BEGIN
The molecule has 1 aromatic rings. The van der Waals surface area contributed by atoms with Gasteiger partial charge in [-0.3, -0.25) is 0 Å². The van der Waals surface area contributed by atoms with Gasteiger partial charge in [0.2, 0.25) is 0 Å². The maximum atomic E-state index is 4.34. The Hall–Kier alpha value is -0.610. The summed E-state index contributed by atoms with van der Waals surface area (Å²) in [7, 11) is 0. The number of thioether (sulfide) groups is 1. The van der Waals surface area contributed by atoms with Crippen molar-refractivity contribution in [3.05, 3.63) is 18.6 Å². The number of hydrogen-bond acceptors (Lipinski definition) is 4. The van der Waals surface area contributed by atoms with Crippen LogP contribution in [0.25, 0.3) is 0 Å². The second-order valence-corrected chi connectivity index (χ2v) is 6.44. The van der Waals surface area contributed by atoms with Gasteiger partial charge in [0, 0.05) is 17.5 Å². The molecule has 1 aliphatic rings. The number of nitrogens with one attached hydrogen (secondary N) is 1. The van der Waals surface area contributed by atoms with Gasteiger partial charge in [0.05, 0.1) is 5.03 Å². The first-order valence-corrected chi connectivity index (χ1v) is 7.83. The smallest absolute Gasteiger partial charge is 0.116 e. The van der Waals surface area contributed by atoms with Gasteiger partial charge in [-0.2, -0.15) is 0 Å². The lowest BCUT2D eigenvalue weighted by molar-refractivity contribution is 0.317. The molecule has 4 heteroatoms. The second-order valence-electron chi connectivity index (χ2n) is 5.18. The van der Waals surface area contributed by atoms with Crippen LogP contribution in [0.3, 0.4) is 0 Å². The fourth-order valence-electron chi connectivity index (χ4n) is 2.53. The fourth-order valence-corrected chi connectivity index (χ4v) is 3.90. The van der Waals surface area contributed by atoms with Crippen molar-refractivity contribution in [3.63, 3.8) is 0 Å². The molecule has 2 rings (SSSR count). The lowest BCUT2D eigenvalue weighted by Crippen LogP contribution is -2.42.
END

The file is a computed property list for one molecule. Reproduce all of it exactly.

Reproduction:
The molecule has 1 aromatic rings. The van der Waals surface area contributed by atoms with Gasteiger partial charge in [-0.3, -0.25) is 0 Å². The van der Waals surface area contributed by atoms with Gasteiger partial charge in [0.2, 0.25) is 0 Å². The maximum atomic E-state index is 4.34. The Hall–Kier alpha value is -0.610. The summed E-state index contributed by atoms with van der Waals surface area (Å²) in [7, 11) is 0. The number of thioether (sulfide) groups is 1. The van der Waals surface area contributed by atoms with Crippen molar-refractivity contribution in [3.05, 3.63) is 18.6 Å². The number of hydrogen-bond acceptors (Lipinski definition) is 4. The van der Waals surface area contributed by atoms with Crippen LogP contribution in [0.25, 0.3) is 0 Å². The second-order valence-corrected chi connectivity index (χ2v) is 6.44. The van der Waals surface area contributed by atoms with Gasteiger partial charge in [0, 0.05) is 17.5 Å². The molecule has 1 aliphatic rings. The number of nitrogens with one attached hydrogen (secondary N) is 1. The van der Waals surface area contributed by atoms with Gasteiger partial charge in [0.05, 0.1) is 5.03 Å². The first-order valence-corrected chi connectivity index (χ1v) is 7.83. The smallest absolute Gasteiger partial charge is 0.116 e. The van der Waals surface area contributed by atoms with Gasteiger partial charge in [-0.2, -0.15) is 0 Å². The lowest BCUT2D eigenvalue weighted by molar-refractivity contribution is 0.317. The molecule has 4 heteroatoms. The second-order valence-electron chi connectivity index (χ2n) is 5.18. The van der Waals surface area contributed by atoms with Crippen LogP contribution in [0.3, 0.4) is 0 Å². The fourth-order valence-electron chi connectivity index (χ4n) is 2.53. The fourth-order valence-corrected chi connectivity index (χ4v) is 3.90. The van der Waals surface area contributed by atoms with Crippen molar-refractivity contribution in [3.63, 3.8) is 0 Å². The molecule has 2 rings (SSSR count). The lowest BCUT2D eigenvalue weighted by Crippen LogP contribution is -2.42.